Her Majesty’s Revenue and Customs (HMRC) has refused to delay a “loan charge” policy for tens of thousands of individuals in the U.K. who are facing a tax charge they have been avoiding for 20 years, according to a report by the Financial Times.
The HMRC said an estimated 50,000 contractors took advantage of loan-based tax dodging maneuvers it refers to as “disguised remuneration.” All of those offenders will have to pay, and the HMRC will tax income on all of the received loans in a single financial year. Many of the alleged offenders are facing six-figure tax bills, and many say they cannot pay and will be forced to declare bankruptcy.
The policy has not been well-received, and has even been linked to two suicides in the country. On Tuesday (March 26), the Treasury said that although the impact is substantial, “it is right to end this form of tax avoidance for good.”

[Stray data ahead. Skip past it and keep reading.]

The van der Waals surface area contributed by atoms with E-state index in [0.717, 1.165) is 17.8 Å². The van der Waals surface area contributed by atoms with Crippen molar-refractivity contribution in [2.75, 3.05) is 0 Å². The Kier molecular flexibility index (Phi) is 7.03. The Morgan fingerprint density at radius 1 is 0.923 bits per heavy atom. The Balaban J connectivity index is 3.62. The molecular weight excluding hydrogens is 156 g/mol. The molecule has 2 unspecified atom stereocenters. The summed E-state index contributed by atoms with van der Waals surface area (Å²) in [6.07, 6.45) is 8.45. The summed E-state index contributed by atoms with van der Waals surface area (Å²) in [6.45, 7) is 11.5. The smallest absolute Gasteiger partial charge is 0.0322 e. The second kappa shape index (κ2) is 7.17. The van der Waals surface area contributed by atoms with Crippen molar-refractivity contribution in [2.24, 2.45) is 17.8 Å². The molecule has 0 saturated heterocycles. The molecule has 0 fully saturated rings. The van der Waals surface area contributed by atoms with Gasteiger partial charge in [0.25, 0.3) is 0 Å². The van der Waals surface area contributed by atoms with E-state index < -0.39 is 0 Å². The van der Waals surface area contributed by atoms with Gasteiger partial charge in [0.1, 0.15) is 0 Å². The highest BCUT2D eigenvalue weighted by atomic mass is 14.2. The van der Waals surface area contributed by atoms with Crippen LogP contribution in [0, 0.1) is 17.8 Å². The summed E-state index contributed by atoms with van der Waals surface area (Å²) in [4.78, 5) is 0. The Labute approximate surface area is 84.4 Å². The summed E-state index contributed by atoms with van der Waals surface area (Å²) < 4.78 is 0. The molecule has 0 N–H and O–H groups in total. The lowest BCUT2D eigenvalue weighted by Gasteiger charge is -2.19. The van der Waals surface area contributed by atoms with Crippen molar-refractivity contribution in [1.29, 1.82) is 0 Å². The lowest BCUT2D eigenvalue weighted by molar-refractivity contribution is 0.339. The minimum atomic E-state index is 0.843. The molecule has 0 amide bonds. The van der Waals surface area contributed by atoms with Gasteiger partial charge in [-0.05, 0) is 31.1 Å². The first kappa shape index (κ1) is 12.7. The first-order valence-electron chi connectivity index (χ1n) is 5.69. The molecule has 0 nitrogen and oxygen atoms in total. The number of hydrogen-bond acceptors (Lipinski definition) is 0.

The Treasury also said the charge was introduced to get around potential litigation with people contesting tax issues, and to “draw a final line” on all of the disputed remuneration loans since April 1999 that are still outstanding.
“Claims have been made that some loans were disclosed (to HMRC on tax returns), but compliance action was not taken (by HMRC),” the report said. “In most cases loans were not disclosed, and in other cases disclosure was partial. The decision to introduce the loan charge reflected the fact that individually litigating the hundreds of different and evolving scheme types was not an effective approach to ending this form of avoidance. Genuine loans are repaid; if loans are not repaid, they are income and tax is payable.”
The report also confirmed the policy will not be delayed, a request made by the Loan Charge All-Party Parliamentary Group (APPG), an organization that is operating an inquiry into the policy.
“Contrary to some campaigners’ claims, HMRC will not force anyone to sell their main home to pay their disguised remuneration debts,” the report said. “HMRC carefully considers a customer’s ability to pay on a case-by-case basis, and decisions are based on each individual’s personal circumstances.”